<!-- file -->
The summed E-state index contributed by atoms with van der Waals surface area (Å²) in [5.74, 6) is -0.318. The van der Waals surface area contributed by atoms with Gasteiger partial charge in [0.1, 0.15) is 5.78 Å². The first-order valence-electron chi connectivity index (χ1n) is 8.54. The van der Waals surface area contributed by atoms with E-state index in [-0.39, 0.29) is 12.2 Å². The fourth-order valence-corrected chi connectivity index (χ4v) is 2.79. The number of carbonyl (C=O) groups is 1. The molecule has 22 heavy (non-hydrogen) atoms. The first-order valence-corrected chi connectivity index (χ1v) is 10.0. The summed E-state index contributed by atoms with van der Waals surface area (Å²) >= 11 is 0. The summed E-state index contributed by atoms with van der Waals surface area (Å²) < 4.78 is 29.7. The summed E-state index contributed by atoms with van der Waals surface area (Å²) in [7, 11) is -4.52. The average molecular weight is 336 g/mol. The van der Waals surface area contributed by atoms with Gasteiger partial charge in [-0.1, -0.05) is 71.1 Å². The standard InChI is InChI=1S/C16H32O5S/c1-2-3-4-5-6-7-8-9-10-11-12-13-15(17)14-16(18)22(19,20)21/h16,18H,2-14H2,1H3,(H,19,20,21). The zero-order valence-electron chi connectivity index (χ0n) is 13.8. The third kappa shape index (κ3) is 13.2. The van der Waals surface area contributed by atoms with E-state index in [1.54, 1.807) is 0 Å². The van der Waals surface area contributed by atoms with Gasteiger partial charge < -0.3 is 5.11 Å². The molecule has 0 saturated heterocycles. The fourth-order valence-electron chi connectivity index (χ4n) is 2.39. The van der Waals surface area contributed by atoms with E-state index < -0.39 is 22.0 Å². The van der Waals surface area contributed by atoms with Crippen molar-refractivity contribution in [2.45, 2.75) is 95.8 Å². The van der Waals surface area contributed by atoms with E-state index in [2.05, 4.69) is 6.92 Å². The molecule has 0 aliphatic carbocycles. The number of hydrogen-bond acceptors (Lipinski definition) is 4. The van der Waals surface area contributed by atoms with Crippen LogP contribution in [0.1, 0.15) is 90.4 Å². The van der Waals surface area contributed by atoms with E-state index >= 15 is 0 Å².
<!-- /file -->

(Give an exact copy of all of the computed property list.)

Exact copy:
The summed E-state index contributed by atoms with van der Waals surface area (Å²) in [5.74, 6) is -0.318. The van der Waals surface area contributed by atoms with Gasteiger partial charge in [0.1, 0.15) is 5.78 Å². The first-order valence-electron chi connectivity index (χ1n) is 8.54. The van der Waals surface area contributed by atoms with E-state index in [-0.39, 0.29) is 12.2 Å². The fourth-order valence-corrected chi connectivity index (χ4v) is 2.79. The number of carbonyl (C=O) groups is 1. The molecule has 22 heavy (non-hydrogen) atoms. The first-order valence-corrected chi connectivity index (χ1v) is 10.0. The summed E-state index contributed by atoms with van der Waals surface area (Å²) >= 11 is 0. The summed E-state index contributed by atoms with van der Waals surface area (Å²) < 4.78 is 29.7. The summed E-state index contributed by atoms with van der Waals surface area (Å²) in [7, 11) is -4.52. The average molecular weight is 336 g/mol. The van der Waals surface area contributed by atoms with Gasteiger partial charge in [-0.1, -0.05) is 71.1 Å². The standard InChI is InChI=1S/C16H32O5S/c1-2-3-4-5-6-7-8-9-10-11-12-13-15(17)14-16(18)22(19,20)21/h16,18H,2-14H2,1H3,(H,19,20,21). The zero-order valence-electron chi connectivity index (χ0n) is 13.8. The third kappa shape index (κ3) is 13.2. The van der Waals surface area contributed by atoms with E-state index in [1.54, 1.807) is 0 Å². The van der Waals surface area contributed by atoms with Gasteiger partial charge < -0.3 is 5.11 Å². The molecule has 0 saturated heterocycles. The fourth-order valence-electron chi connectivity index (χ4n) is 2.39. The van der Waals surface area contributed by atoms with E-state index < -0.39 is 22.0 Å². The van der Waals surface area contributed by atoms with Crippen molar-refractivity contribution in [2.45, 2.75) is 95.8 Å². The van der Waals surface area contributed by atoms with E-state index in [2.05, 4.69) is 6.92 Å². The molecule has 0 aliphatic carbocycles. The number of hydrogen-bond acceptors (Lipinski definition) is 4. The van der Waals surface area contributed by atoms with Crippen LogP contribution in [0.1, 0.15) is 90.4 Å². The van der Waals surface area contributed by atoms with E-state index >= 15 is 0 Å².